The Management Maven

Dear Ms. Maven,

One of my employees just told me that his mother is dying. He doesn’t want anyone else in the office to know. I have always emphasized honesty in the workplace, and we have an office agreement that we will not lie to each other.
   What should I do?

   Uncertain Boss

Dear Uncertain,
   What you should do is nothing. At least about telling the workgroup. This is not your news, and it is not yours to decide whether or not to tell, or when to tell.
   The Maven loves it when workgroups articulate norms about communication and other issues, but this is a good time to remember that we mustn’t take them too far. Just because you’ve all agreed to be honest with each other — an admirable stance — doesn’t mean you have to tell each other everything.
   Grievous illness and death are difficult subjects that we all have to deal with, both in and out of the workplace. As a supervisor, you can be of great help to your employee in many ways. Protecting his privacy is just the beginning.
   First on the list: Does your firm have any employee assistance programs? If so, make sure he knows about all the benefits available to him and his family. Don’t try to convince him he should use services he doesn’t want to, but do make them easily available.
   Second: Start building-in as much time and schedule flexibility as you can into his workload. He may need to take time off with little or no notice. Ms. Maven has heard stories that made her hair curl about the ways some bosses behave in this situation but remains certain her readers would never do so.
   Third: Give as much flexibility as you can. Time off, creative working hours, and telecommuting are all great options.
   You must remember that this is a time when no one is at their best. Critical thinking and strategic planning may be the last skills available in your normally fabulous employee. Work with him.
   Ask him what kinds of tasks seem appealing and possible, and try to fill his plate with those. And provide a bit more quality checking than you might normally — basically — have his back, as they say. We’re all prone to more mistakes when under great stress — even the Maven!
   It simply cannot be said enough that grieving and caretaking are onerous duties that affect everyone differently. Expecting someone to act as they normally do is pointless. At times, even tracking a simple conversation will be more than they can do. Then again, some folks like to bury themselves in work, and distract themselves completely for at least those hours a day. Run with it when they do, and don’t try to persuade them differently unless you start to see it develop into a problem.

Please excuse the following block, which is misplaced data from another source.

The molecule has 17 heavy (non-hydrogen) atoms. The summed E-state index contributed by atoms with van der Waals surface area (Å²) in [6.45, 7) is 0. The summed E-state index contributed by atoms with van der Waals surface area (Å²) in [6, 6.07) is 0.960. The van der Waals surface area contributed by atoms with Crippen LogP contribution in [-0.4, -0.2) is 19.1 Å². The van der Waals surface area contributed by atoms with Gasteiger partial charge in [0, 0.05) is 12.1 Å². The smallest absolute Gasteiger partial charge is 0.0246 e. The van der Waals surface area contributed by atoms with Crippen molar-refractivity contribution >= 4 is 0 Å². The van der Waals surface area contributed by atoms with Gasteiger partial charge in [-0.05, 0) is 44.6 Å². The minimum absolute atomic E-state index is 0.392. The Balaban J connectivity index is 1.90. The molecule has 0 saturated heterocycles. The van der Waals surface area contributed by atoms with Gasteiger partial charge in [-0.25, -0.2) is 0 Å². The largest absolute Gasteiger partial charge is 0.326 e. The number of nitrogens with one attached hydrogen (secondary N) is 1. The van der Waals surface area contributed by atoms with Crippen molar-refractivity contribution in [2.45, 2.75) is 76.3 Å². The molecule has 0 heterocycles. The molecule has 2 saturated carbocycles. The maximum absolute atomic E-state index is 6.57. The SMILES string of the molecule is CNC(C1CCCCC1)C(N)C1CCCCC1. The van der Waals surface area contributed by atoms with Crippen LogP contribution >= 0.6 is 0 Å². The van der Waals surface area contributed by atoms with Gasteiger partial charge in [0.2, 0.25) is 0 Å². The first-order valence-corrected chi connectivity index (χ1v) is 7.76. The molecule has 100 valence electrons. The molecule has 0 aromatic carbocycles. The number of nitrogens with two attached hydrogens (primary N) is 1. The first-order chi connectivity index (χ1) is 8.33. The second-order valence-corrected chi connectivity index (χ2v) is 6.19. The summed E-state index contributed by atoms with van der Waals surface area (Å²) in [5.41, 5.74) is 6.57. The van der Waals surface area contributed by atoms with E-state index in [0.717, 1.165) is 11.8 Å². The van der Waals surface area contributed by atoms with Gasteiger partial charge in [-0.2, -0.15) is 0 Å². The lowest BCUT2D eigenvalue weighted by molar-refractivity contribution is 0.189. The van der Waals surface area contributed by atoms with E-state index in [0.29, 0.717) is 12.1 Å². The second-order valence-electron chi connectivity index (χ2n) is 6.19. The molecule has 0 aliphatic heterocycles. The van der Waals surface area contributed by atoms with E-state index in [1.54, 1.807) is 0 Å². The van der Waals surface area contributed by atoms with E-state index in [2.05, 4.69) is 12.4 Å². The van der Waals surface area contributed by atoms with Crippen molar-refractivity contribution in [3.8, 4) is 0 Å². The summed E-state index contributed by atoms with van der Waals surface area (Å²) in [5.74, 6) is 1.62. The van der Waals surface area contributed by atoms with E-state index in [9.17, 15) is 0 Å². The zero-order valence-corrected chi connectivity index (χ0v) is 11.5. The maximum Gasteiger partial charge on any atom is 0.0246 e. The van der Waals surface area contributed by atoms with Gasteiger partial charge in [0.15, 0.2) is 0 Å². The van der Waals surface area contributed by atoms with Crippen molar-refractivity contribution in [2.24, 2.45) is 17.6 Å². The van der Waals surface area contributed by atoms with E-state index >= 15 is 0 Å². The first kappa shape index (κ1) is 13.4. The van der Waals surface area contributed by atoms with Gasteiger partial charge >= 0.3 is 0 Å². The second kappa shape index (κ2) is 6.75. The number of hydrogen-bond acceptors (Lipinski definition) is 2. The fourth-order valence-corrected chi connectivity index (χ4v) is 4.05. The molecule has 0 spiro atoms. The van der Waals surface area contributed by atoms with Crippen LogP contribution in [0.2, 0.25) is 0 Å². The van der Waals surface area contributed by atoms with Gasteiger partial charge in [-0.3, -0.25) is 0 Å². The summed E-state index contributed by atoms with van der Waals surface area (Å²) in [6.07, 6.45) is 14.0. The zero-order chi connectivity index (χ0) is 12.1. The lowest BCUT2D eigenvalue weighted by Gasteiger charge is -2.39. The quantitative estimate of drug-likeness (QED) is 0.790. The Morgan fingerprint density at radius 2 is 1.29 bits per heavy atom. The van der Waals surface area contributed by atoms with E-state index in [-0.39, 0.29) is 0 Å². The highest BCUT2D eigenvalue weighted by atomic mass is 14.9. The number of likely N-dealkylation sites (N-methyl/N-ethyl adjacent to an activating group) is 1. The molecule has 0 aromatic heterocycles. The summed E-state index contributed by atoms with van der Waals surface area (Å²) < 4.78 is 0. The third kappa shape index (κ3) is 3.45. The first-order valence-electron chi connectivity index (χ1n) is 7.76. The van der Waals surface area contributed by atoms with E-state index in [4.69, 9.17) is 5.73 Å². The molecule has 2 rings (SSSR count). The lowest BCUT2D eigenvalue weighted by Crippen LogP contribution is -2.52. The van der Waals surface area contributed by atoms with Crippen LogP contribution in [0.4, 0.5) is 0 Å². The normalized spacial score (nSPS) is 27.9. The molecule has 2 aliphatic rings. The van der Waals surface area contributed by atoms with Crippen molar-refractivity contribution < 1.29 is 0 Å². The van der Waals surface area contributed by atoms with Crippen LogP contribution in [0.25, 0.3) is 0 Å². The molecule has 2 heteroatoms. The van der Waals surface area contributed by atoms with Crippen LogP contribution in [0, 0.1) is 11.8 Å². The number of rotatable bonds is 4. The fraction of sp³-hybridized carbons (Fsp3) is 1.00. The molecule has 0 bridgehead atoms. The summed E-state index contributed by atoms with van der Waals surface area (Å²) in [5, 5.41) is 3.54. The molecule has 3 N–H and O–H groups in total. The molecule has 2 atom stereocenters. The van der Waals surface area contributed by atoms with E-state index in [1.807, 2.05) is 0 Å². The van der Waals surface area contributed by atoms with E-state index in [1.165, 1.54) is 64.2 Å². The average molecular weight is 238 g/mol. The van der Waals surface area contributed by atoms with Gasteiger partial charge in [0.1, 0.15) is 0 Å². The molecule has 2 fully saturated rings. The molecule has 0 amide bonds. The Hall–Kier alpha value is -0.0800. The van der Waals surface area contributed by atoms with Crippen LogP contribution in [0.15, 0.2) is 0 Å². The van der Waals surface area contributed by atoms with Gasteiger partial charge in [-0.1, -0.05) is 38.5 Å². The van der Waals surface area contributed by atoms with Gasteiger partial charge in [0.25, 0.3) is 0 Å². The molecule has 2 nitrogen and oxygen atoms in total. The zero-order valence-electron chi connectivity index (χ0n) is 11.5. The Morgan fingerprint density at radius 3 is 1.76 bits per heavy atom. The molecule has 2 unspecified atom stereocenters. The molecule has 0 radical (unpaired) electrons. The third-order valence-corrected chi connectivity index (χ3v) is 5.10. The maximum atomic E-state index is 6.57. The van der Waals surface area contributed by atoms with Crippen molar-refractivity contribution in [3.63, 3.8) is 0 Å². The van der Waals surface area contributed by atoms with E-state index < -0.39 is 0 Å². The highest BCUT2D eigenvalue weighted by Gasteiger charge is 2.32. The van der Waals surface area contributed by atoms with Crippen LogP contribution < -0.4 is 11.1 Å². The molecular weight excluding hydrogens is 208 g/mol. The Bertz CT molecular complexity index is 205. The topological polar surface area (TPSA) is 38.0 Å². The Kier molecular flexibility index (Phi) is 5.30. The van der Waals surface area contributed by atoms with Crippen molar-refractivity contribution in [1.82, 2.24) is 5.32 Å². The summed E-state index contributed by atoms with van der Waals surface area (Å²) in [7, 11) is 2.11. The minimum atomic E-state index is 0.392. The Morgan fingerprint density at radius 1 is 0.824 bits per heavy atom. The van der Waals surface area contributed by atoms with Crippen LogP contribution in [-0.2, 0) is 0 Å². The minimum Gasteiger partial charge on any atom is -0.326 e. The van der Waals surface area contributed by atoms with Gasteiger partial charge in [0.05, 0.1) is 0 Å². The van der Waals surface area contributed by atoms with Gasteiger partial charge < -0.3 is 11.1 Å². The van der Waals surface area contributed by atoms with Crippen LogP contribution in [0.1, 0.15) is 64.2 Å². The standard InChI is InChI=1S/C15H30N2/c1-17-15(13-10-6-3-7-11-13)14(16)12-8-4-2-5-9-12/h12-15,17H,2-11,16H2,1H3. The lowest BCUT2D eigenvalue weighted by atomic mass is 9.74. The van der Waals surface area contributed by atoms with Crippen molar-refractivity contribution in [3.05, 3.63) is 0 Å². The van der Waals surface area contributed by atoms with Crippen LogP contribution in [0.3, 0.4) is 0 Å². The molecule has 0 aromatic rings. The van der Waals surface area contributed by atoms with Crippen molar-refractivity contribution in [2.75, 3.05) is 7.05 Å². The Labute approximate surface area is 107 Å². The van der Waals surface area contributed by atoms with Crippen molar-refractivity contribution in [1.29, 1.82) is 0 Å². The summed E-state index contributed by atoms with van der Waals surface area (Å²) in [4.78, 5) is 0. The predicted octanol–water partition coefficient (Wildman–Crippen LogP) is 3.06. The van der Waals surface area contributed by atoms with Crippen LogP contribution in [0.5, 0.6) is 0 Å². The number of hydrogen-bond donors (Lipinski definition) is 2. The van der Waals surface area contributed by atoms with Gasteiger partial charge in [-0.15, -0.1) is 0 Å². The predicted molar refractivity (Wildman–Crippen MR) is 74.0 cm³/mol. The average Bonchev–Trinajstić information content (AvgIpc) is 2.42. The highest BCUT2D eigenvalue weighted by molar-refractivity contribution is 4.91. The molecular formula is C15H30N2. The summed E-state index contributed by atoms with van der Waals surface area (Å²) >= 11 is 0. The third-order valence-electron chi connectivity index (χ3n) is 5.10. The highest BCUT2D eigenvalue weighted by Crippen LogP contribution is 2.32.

Some of us will want sympathy and hugs. Some of us can’t stand any expression of sympathy for a variety of reasons. It might make us totally lose it, and who enjoys crying at work? The best way to know which is preferable? Ask. As always, the Maven finds that simply asking others what they prefer is a great way to find out. (One exception is if he’s a total stoic. If one of the things you KNOW about this person is that he won’t tell you what he needs, you may have to follow whatever has worked in the past — just adapted to the seriousness of this situation.)
   In short, simply do all you can to be of service. If you’re not of this mindset, or think that people should keep their problems, whatever they are, out of the workplace, then think about this: You have an opportunity to create a level of loyalty from this person to you and your organization that is unprecedented. We all know it costs a lot to lose great employees — so you can save a lot in the long term by giving up a little in the short.
   All that said, if his work deteriorates to a critical point, you may need to suggest that he take a leave of absence to deal with the situation. Within the framework of your firm’s policies and procedures, naturally, the Maven suggests covering his medical benefits at a minimum, and partial pay if you can. Of course if you’re flush pay full salary. Again, the investment will be worth it in the long run.
   Think of this as one of those ‘pay it forward’ sort of things. At some point, you will need the same sort of flexibility. If you have made it available to others, your chances of getting the same increase dramatically. And if not, you can always write the Maven and complain!
   If you have any questions you’d like the Maven to answer, please send them to with “Ms. Maven” in the subject line.

Ramona Abbott is a management consultant who specializes in on-site training and coaching for managers and supervisors. She can be reached at


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